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Quantifying the psychological costs of unemployment: the role of permanent income

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  • Andreas Knabe

    ()
    (Faculty of Economics and Management, Otto-von-Guericke University Magdeburg)

  • Steffen Rätzel

    ()
    (Faculty of Economics and Management, Otto-von-Guericke University Magdeburg)

Abstract

Unemployment causes significant losses in the quality of life. In addition to reducing individual income, it also creates non-pecuniary, psychological costs. We quantify these non-pecuniary losses by using the life satisfaction approach. In contrast to previous studies, we apply Friedman’s (1957) permanent income hypothesis by distinguishing between temporary and permanent effects of income changes. This allows us to account for intertemporal spillovers of income compensations. Our results show that, without this distinction, the non-pecuniary costs of unemployment are overestimated by roughly one-third. Nevertheless, the non-pecuniary costs of unemployment with this modified quantification method still amount to 2.3 (1.5) times the pure pecuniary costs of unemployment for men (women).This confirms the high value of work for life satisfaction.

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Bibliographic Info

Paper provided by Otto-von-Guericke University Magdeburg, Faculty of Economics and Management in its series FEMM Working Papers with number 07012.

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Length: 16 pages
Date of creation: May 2007
Date of revision:
Handle: RePEc:mag:wpaper:07012

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Keywords: unemployment; happiness; life satisfaction; permanent income;

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Cited by:
  1. Grogan, Louise & Koka, Katerina, 2013. "Economic crises and wellbeing: Social norms and home production," Journal of Economic Behavior & Organization, Elsevier, vol. 92(C), pages 241-258.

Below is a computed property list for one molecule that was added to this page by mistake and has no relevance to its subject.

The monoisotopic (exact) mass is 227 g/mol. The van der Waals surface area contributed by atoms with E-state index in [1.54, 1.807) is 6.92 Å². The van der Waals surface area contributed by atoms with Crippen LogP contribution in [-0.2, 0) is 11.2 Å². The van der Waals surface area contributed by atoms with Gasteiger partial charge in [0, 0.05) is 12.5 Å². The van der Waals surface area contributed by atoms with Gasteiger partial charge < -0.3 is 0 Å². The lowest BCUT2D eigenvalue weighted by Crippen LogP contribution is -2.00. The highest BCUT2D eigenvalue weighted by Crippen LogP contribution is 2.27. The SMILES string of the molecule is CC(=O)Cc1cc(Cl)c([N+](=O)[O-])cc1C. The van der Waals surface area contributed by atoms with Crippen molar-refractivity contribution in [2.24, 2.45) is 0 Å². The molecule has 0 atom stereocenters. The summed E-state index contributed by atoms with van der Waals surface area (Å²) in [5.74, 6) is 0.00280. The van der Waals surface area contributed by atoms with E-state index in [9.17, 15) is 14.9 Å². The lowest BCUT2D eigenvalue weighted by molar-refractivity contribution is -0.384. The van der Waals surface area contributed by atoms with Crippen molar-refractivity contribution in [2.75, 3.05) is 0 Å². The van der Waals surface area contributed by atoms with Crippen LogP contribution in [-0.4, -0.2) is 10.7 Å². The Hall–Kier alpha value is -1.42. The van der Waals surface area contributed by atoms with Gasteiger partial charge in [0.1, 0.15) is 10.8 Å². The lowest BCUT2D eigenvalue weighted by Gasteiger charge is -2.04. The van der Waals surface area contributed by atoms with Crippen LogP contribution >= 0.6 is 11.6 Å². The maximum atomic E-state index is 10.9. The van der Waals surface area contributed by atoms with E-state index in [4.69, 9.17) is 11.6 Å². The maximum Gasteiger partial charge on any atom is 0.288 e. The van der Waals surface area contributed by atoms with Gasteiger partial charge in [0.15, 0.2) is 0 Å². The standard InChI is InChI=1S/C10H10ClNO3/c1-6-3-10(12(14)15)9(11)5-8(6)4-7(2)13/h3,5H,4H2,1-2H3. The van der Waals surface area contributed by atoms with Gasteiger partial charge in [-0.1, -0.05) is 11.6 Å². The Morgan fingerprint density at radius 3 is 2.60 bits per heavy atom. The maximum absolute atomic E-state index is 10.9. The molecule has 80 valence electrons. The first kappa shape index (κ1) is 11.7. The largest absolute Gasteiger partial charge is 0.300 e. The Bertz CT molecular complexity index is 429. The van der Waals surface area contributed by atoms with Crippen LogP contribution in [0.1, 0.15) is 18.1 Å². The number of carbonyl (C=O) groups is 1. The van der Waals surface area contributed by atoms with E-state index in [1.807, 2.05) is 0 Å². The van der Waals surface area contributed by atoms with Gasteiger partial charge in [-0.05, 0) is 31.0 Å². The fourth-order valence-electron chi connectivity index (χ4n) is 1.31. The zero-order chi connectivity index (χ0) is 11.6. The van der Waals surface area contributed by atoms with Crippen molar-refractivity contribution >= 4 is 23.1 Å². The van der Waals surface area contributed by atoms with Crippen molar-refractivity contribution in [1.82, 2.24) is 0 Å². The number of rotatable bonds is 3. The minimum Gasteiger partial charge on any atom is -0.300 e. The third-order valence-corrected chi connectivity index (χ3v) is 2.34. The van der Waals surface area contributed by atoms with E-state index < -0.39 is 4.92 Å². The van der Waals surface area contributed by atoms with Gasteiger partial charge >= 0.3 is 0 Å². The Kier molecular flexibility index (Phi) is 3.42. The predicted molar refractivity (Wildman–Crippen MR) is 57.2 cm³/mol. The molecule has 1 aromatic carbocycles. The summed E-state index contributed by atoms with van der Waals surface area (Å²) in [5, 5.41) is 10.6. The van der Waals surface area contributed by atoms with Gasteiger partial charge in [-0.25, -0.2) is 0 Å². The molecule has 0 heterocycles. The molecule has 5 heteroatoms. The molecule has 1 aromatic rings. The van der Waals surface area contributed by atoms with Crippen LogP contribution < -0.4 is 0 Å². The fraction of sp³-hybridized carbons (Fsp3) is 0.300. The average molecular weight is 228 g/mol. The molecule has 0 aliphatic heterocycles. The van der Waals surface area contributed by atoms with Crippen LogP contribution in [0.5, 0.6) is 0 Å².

2. Eva M. Berger, 2007. "The Power of Monthly Data in the GSOEP: How the Chernobyl Catastrophe Affected People's Life Satisfaction and Environmental Concerns," SOEPpapers on Multidisciplinary Panel Data Research 73, DIW Berlin, The German Socio-Economic Panel (SOEP).
  3. Helliwell, John & Huang, Haifang, 2011. "New measures of the costs of unemployment: Evidence from the subjective well-being of 2.3 million Americans," Working Papers 2011-3, University of Alberta, Department of Economics.
  4. Heike Heidemeier & Ursula Staudinger, 2012. "Self-Evaluation Processes in Life Satisfaction: Uncovering Measurement Non-Equivalence and Age-Related Differences," Social Indicators Research, Springer, vol. 105(1), pages 39-61, January.
  5. Francesco Figari & Herwig Immervoll & Horacio Levy & Holly Sutherland, 2007. "Inequalities within Couples: Market Incomes and the Role of Taxes and Benefits in Europe," SOEPpapers on Multidisciplinary Panel Data Research 74, DIW Berlin, The German Socio-Economic Panel (SOEP).
  6. John F. Helliwell & Haifang Huang, 2011. "New measures of the costs of unemployment: Evidence from the subjective well-being of 3.3 million Americans," NBER Working Papers 16829, National Bureau of Economic Research, Inc.
  7. Timothy J. Bartik, 2014. "How Effects of Local Labor Demand Shocks Vary with Local Labor Market Conditions," Upjohn Working Papers and Journal Articles 14-202, W.E. Upjohn Institute for Employment Research.
  8. Ronnie Schöb, 2012. "Unemployment and Identity," CESifo Working Paper Series 3991, CESifo Group Munich.
  9. Schöb, Ronnie, 2007. "Soziale Grundsicherung und Beschäftigung," Discussion Papers 2007/12, Free University Berlin, School of Business & Economics.
  10. Eva M. Berger, 2008. "A Note on the High Stability of Happiness: The Minimal Effects of a Nuclear Catastrophe on Life Satisfaction," Discussion Papers of DIW Berlin 803, DIW Berlin, German Institute for Economic Research.

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